With the turbulent global markets, mortgage rates in the United States have hit rock bottom. This offers a small silver lining amid all the uncertainty for new homebuyers or for homeowners looking to refinance their homes: The historically record lows could ultimately save them tens of thousands in interest over the lifetime of their mortgage loans.
It’s a nuanced situation in a potentially small window of time, but if Americans are looking to get onto the property ladder, purchase an investment property or secure a lower interest rate on their mortgage, now is the time to do so.
Here are five things homeowners and potential homebuyers need to know about the current low mortgage rates.
1. Why are Mortgages Rates so Low Right Now?
In a nutshell, interest rates on fixed-rate mortgages are closely intertwined with the stock market and the how the economy is faring. When the stock market is shaky — and as of late it’s been on a scary downward spiral — investors shift their money into the U.S. Treasury bond market instead. Treasury bonds are considered a safer investment because they’re issued by the U.S. government.
Ultimately, Treasury yields (or the return an investor nets on a bond) are linked to mortgage rates. When Treasury yields go up, so do interest rates. And when yields go down, such as from bond prices going up from an influx of investment, so do interest rates.
It’s no wonder mortgage rates have plummeted — from 3.71 percent in February to 3.29 percent in March — as the 10-year Treasury yield has also dropped in that timeframe.
With lower mortgage rates, consumers are incentivized to buy houses, which is good news as it could help bolster the economy during this tumultuous time.
2. How Low have Mortgage Rates Dropped?
Mortgage rates bottomed out in early March 2020, hitting an all-time low since 1971 when Freddie Mac began its Primary Mortgage Market Survey.
“The average 30-year fixed-rate mortgage hit a record 3.29 percent this week, the lowest level in its nearly 50-year history. … Given these strong indicators in rates and sales, as well as recent increases in new construction, it’s clear the housing market continues to be a positive force for the broader economy,” said Sam Khater, Freddie Mac’s chief economist, in a statement on March 5.
The week before, marking the end of February, rates were at 3.45 percent, and one year ago at this time the 30-year fixed-rate mortgage averaged 4.41 percent.
Meanwhile, 15-year fixed-rate mortgages averaged 2.79 percent, down from 2.95 percent the week before — one year ago, they were at 3.83 percent.
3. How Much in Savings does that Equate to?
If homeowners secured a 30-year fixed-rate loan on a $300,000 home at 3.29 percent, they’d save about $159 a month compared to the rate on offer one year ago. And over the lifetime of a 30-year mortgage, that could add up to more than $57,000 in savings.
4. Will they Stay this Low?
Consumers and real estate analysts alike have watched with bated breath, wondering if rates could dip even lower. Some speculated that interest rates could decrease even to the low-to-middle 2 percent range following the downward trajectory rates have been on.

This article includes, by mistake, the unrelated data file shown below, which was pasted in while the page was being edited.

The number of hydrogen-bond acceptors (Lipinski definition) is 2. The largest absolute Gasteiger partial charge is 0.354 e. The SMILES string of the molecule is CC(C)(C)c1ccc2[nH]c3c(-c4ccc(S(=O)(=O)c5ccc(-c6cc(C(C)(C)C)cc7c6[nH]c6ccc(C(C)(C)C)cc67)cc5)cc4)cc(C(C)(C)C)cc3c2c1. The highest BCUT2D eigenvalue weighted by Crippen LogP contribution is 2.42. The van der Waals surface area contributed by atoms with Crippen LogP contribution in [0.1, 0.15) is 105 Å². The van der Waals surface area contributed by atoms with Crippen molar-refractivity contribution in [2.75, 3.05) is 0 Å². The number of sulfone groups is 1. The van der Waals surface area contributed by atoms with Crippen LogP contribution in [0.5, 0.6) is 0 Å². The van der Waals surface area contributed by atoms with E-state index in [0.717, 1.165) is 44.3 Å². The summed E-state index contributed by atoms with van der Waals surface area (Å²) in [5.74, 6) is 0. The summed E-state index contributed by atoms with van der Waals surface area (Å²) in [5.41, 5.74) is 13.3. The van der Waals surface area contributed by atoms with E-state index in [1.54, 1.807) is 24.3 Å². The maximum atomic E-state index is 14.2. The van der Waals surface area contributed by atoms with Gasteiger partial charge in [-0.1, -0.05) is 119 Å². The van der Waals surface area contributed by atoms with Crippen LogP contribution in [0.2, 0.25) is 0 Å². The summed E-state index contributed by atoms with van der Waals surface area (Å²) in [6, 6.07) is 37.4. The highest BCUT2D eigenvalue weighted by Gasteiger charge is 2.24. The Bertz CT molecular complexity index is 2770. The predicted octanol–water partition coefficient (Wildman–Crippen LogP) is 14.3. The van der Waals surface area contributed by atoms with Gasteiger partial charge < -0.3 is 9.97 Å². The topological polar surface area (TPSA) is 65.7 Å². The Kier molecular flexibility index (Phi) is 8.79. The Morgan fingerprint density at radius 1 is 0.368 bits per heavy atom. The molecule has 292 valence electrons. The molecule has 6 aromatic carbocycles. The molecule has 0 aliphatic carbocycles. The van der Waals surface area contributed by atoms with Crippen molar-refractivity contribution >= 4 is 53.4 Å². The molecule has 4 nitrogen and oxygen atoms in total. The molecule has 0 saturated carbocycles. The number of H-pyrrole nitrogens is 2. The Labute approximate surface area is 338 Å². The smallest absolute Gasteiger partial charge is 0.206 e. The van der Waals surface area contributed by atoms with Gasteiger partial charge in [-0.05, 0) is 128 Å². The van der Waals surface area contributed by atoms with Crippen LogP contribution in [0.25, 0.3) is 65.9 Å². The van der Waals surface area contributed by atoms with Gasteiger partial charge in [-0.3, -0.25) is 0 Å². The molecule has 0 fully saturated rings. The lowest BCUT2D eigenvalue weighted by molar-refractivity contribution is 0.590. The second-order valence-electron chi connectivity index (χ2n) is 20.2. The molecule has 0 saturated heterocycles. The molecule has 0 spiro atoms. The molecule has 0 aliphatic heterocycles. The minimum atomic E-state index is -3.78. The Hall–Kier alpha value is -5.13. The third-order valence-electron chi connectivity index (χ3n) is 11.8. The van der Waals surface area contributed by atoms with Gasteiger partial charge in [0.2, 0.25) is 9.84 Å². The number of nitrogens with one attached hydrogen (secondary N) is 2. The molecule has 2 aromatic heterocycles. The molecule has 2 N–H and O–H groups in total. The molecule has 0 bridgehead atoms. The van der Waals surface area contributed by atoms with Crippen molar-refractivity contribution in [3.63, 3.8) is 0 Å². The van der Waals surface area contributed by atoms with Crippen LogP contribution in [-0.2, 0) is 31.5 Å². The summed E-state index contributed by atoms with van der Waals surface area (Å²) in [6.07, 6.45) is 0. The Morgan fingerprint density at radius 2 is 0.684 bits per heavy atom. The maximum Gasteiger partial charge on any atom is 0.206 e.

However, Freddie Mac reported on March 12 that mortgage interest rates had crept up to 3.36 percent on a 30-year fixed-rate mortgage and 2.77 percent on a 15-year fixed-rate mortgage. A year ago at that time, they sat at 4.31 and 3.76 percent, respectively.
These are still substantially low interest rates. But why did they creep up? In short, lenders have had to bring interest rates up if only to help deal with the demand they’ve encountered in the face of the historically low interest rates.
With the record lows have come a record number of applications for new mortgage loans and refinancing. The Mortgage Bankers Association reported March 11 that mortgage applications skyrocketed by 55.4 percent from the previous week. Refinances made up the bulk of the applications, at 76.5 percent, up from 66.2 percent in the prior week. And as of February, mortgage applications for new homes had increased 25.9 percent compared to a year ago.
5. What should Potential Homebuyers or Current Homeowners do?
Real estate experts suggest the current low rates are worth capitalizing on. While they may dip lower, there’s a risk to waiting too. Mortgage rates could shoot up overnight if, for example, scientists make speedy work with developing a vaccine that could point to the end of the outbreak. On the other hand, interest rates could further fluctuate if the economy worsens.
Given the increase in mortgage applications, prospective buyers should act quickly to get in line to lock in the low rate. Borrowers should anticipate waiting about eight to 10 days longer than average to close on their loans. This could result in up to 55 days or more to close a loan.
If you decide to apply for a new loan or refinancing, it’s important to get your ducks in a row first. Gather your paperwork and check that your credit score is at its best to secure the low rate. In some instances, lenders are providing 90-day rate locks to ensure their clients get in on the lower rate.
The good news is rates should, for the most part, stay low.
“As lenders handle the wave in applications and manage capacity, mortgage rates will likely stabilize but remain low for now,” said Joel Kan, associate vice president of Economic and Industry Forecasting for the Mortgage Bankers Association. “This in turn will support borrowers looking to refinance or purchase a home this spring.”